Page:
Evaluating Group Effectiveness TYPE OF GROUPEffectiveness Criteria Interacting Brainstorming Nominal ElectronicNumber and quality of ideas Low Moderate High HighSocial pressure High Low Moderate LowMoney costs Low Low Low HighSpeed Moderate Moderate Moderate ModerateTask orientation Low High High HighPotential for interpersonal conflict High Low Moderate LowCommitment to solution High Not applicable Moderate ModerateDevelopment of High High Moderate Lowgroup cohesivenessTEAM Why Teams become so Popular? Teams typically outperform individuals. Teams use employee talents better. Teams are more flexible and responsive to changes in the environment. Teams facilitate employee involvement. Teams are an effective way to democratize and organization and increase motivationDifference between Group and Team : a) Work group: A group that interacts primarily to share information and to make decisions to help each group member perform with in his or her area of responsibility. b) Work team: A group whose individual efforts result in performance that is greater than the sum of the individual inputs.Types of Teams: There are four most common types of Teams in anorganization. 1. Problem –Solving Teams: Groups of 5-12 employees from the same department who met a few hours each week to discuss ways of improving quality, effiency and the work environment. 2. Self –Managed work Teams: Groups of 10 -15 people who take on responsibilities of their former supervisor.s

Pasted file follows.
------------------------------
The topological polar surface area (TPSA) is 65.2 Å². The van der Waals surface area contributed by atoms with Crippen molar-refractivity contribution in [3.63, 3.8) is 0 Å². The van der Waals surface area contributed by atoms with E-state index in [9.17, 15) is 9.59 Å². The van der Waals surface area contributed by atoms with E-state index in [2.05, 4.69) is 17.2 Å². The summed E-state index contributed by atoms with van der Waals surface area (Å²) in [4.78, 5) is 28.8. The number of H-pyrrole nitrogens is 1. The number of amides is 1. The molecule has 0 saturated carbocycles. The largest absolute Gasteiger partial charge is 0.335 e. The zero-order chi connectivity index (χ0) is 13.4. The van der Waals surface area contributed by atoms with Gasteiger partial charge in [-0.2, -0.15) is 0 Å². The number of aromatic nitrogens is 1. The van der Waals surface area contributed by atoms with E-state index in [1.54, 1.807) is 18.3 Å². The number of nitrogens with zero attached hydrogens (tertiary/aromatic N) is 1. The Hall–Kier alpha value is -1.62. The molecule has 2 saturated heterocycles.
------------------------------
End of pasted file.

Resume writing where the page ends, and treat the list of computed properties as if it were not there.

3. Cross – Functional Teams: Employees from about the same hierarchial level, but from different work areas, who come together to accomplish a task. 4. Virutal Teams ; Teams that use computer technology to tie together physically dispersed members in order toachieve a common goal.Team Characteristics 1. The absence of paraverbal and nonverbal cues 2. A limited social context 3. The ability to overcome time and space constraintsCreating Effective TeamsContext: • Adequate Resources • Leadership • Climate of trust • Performance Evaluation & RewardsComposition; • Ability • Personality • Roles and Diversity • Size • Flexibility • Preference for Team worksWork Design: • Autonomy • Skill Variety • Task Identity • Task SignifiganceProcess; • Common purpose • Specific Goals • Team Efficacy • Conflict • Social loafingsCreating Effective Teams: DiversityGroup DemographyThe degree to which members of a group share a common demographic attribute,such as age, sex, race, educational level, or length of service in the organization, andthe impact of this attribute on turnover.
Turning Individuals Into Team Players The Challenges – Overcoming individual resistance to team membership. – Countering the influence of individualistic cultures. – Introducing teams in an organization that has historically valued individual achievement. Shaping Team Players – Selecting employees who can fulfill their team roles. – Training employees to become team players. – Reworking the reward system to encourage cooperative efforts while continuing to recognize individual contributions.Teams and Quality Management Team Effectiveness and Quality Management Requires That Teams: 1. Are small enough to be efficient and effective. 2. Are properly trained in required skills. 3. Allocated enough time to work on problems. 4. Are given authority to resolve problems and take corrective action. 5. Have a designated “champion” to call on when needed.Teams Aren’t Always the Answer Three tests to see if a team fits the situation: – Is the work complex and is there a need for different perspectives? – Does the work create a common purpose or set of goals for the group that is larger than the aggregate of the goals for individuals? – Are members of the group involved in interdependent tasks?